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You Might Have A Bad Warehouse If... Your Forklift Driver Brings Down the House Part Deux

By Kate Vitasek | 01/04/2010 | 10:14 AM
Back in December I talked about the forklift driver in a Russian warehouse who brought the house down, possibly after sampling some of the facility’s alcoholic beverage inventory.

Well in the spirit of there never being too much of a good thing, visually speaking, here’s another shocking example of really bad warehouse layout management and questionable forklift antics.

This short video was provided to us by Jason Morin, which was forwarded to him by a colleague. Neither have any idea where or when this incident occurred.

It’s yet another example of things set up to go way wrong, and of course they almost always do.

The forklift driver had no business trying to squeeze that oversized box through such a narrow aisle opening. What was he thinking? He did show some remarkable speed and agility in getting out of harms way but not a lot of either when it comes to handling inventory.

The layout situation here is also a textbook example of how to create a dangerous and ultimately costly bottleneck on the warehouse floor.

Our WERC Warehousing & Fulfillment Process Benchmark & Best Practices Guide has quite a lot to say about good housekeeping and safety: It’s a crucial element for any best-in-class warehouse. “Product damage can be reduced by setting up separate receiving and putaway staging areas,” the Guide says. “This helps to reduce congestion and traffic flow in receiving, staging and warehouse areas.”

A good idea is to store product as much as possible off the floor, and using pallet flow rails “reduces damage from fork trucks and helps keep staged product organized,” The WERC Guide continues.

The video also illustrates the absence of a slotting strategy, or rules that control how product is placed in an optimum warehouse location. “The goal of slotting is to optimize the use of the building’s cube space and to reduce travel time for putaway, replenishment and picking.”

In this case the narrow aisle slot and the careless driver produced exactly the opposite.

I really love your feedback - and love your contributions to share those bad warehouse stories to help educate the profession on what NOT to do, and maybe what to do if you’re not doing it.

If you've got an example of a bad warehouse practice, send me your story and photo(s) to [email protected].

If I feature your example in one of my blogs, WERC will send you a free copy of the WERC Warehousing & Fulfillment Process Benchmark & Best Practices Guide (a $160 value).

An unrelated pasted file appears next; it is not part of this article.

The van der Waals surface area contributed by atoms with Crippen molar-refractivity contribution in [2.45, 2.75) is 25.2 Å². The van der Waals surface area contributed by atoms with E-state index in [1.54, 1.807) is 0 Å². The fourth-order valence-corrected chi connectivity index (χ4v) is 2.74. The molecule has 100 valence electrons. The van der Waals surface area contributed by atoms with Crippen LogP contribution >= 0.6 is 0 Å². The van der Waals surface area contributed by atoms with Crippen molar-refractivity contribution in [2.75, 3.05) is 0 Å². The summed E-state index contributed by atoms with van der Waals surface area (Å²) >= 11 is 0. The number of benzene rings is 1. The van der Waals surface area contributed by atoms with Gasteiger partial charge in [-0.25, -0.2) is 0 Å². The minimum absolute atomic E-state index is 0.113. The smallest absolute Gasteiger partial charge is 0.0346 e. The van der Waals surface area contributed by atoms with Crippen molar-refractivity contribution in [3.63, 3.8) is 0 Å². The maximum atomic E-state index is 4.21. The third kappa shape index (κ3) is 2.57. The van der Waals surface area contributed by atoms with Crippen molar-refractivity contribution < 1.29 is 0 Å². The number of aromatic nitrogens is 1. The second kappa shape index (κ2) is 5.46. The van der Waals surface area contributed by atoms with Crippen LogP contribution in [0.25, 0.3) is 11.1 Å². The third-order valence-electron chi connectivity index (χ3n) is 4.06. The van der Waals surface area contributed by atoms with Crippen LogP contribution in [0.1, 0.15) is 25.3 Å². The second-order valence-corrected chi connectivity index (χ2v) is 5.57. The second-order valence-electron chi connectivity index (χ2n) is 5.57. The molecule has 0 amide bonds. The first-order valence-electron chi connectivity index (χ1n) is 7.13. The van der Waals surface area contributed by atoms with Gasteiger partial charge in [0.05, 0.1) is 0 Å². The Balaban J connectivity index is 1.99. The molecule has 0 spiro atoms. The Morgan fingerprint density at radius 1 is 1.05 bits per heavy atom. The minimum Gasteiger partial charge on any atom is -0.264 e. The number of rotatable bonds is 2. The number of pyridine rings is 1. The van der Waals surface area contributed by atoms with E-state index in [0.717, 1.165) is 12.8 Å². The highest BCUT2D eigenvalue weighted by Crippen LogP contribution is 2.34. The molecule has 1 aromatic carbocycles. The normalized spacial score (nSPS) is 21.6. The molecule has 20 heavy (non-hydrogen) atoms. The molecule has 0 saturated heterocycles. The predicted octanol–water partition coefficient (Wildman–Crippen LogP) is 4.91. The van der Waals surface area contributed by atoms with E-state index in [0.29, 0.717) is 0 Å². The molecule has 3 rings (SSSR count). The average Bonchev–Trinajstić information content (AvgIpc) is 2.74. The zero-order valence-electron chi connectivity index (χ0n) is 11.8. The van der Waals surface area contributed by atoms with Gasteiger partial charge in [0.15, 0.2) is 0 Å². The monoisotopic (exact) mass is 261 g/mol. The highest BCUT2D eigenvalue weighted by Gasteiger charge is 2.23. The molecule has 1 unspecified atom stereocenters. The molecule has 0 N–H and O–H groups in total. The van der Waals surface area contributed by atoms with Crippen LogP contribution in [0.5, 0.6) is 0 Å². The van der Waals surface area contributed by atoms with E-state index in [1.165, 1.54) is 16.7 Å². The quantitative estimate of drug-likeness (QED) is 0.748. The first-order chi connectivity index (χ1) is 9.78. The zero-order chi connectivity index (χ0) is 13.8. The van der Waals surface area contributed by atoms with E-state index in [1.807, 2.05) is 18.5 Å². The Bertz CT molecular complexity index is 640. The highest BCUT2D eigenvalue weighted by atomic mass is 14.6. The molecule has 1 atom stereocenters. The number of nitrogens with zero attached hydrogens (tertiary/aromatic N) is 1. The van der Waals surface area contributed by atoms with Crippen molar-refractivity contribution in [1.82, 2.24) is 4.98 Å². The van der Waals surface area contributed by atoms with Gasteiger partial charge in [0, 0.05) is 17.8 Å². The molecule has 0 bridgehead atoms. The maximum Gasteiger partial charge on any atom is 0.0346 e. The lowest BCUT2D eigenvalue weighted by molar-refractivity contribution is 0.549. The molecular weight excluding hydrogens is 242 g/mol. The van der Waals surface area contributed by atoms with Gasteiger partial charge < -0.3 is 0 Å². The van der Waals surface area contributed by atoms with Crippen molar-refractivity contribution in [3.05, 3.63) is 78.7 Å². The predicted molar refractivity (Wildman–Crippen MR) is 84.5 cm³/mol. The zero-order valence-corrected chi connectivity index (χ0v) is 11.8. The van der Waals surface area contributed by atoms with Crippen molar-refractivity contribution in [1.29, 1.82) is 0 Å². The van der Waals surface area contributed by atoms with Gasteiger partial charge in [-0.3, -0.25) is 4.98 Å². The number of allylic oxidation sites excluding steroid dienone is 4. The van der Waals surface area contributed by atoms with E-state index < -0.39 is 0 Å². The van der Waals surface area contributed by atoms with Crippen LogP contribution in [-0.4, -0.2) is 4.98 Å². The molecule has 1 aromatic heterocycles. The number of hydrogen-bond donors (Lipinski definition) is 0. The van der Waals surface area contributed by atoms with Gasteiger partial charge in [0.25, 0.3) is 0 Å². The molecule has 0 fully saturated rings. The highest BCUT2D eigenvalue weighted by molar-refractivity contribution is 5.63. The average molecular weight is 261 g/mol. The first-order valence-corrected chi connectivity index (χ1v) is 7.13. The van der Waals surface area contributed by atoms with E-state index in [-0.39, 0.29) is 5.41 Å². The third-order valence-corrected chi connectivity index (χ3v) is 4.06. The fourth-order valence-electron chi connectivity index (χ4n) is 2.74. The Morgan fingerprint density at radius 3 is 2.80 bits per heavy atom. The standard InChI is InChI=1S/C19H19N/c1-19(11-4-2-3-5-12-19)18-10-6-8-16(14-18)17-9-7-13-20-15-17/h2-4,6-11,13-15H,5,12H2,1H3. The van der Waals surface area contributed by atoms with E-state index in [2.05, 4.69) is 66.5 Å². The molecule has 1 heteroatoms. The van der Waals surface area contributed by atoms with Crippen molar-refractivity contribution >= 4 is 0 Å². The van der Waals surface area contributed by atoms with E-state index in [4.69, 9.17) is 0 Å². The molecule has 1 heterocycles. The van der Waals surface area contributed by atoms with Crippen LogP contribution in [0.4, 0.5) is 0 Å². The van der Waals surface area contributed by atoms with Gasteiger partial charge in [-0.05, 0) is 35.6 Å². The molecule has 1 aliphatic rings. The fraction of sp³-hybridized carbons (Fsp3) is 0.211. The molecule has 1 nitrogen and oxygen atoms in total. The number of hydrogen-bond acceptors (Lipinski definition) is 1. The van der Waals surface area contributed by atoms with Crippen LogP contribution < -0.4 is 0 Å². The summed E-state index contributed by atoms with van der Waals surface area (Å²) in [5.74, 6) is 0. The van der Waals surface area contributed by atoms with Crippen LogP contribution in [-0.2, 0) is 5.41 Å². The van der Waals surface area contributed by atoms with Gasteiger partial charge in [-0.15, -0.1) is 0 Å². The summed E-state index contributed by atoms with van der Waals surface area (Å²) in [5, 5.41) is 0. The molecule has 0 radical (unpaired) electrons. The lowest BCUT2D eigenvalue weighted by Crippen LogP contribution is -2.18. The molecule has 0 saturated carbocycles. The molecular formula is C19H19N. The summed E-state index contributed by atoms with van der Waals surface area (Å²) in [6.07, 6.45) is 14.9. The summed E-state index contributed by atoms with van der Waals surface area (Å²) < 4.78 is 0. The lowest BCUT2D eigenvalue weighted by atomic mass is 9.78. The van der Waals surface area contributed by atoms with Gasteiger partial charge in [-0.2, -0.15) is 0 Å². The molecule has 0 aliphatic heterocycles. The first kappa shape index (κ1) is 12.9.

Your submission can be anonymous if you like so you don't get your boss or company in trouble! I'll be collecting examples all year and the winner will receive a free warehouse assessment by Supply Chain Visions, a $10,000 value. The runner up will win a free conference registration to the WERC conference (a $1,375 value).

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About Kate Vitasek

Kate Vitasek

Kate Vitasek is a nationally recognized innovator in the practice of supply chain management. Vitasek is founder of Supply Chain Visions—a boutique consulting firm specializing in supply chain management. She is also a faculty member at the University of Tennessee's Center for Executive Education. A prolific writer, Vitasek has authored the Council of Supply Chain Management Professionals' best-selling mini-book series, Supply Chain Process Standards, and has contributed to other management books as well. Along with Karl Manrodt of Georgia Southern University, she co-leads WERC's popular annual benchmarking study.

About Steve Murray

Steve Murray

Steve Murray is a Principal Consultant and Chief of Research for Supply Chain Visions, a boutique consulting firm specializing in supply chain management. Prior to joining Supply Chain Visions he held a variety of functional and management roles in the distribution and manufacturing sectors, including 15 year managing an IT consulting firm. Steve has been instrumental in development of the Council of Supply Chain Management Professional's "Supply Chain Management Process Standards", the Warehousing Education and Research Council's Warehousing & Fulfillment Process Benchmarking & Best Practice Guide" and the WERC "Warehouse Certification Program". He is lead auditor for the WERC's Certification Program.


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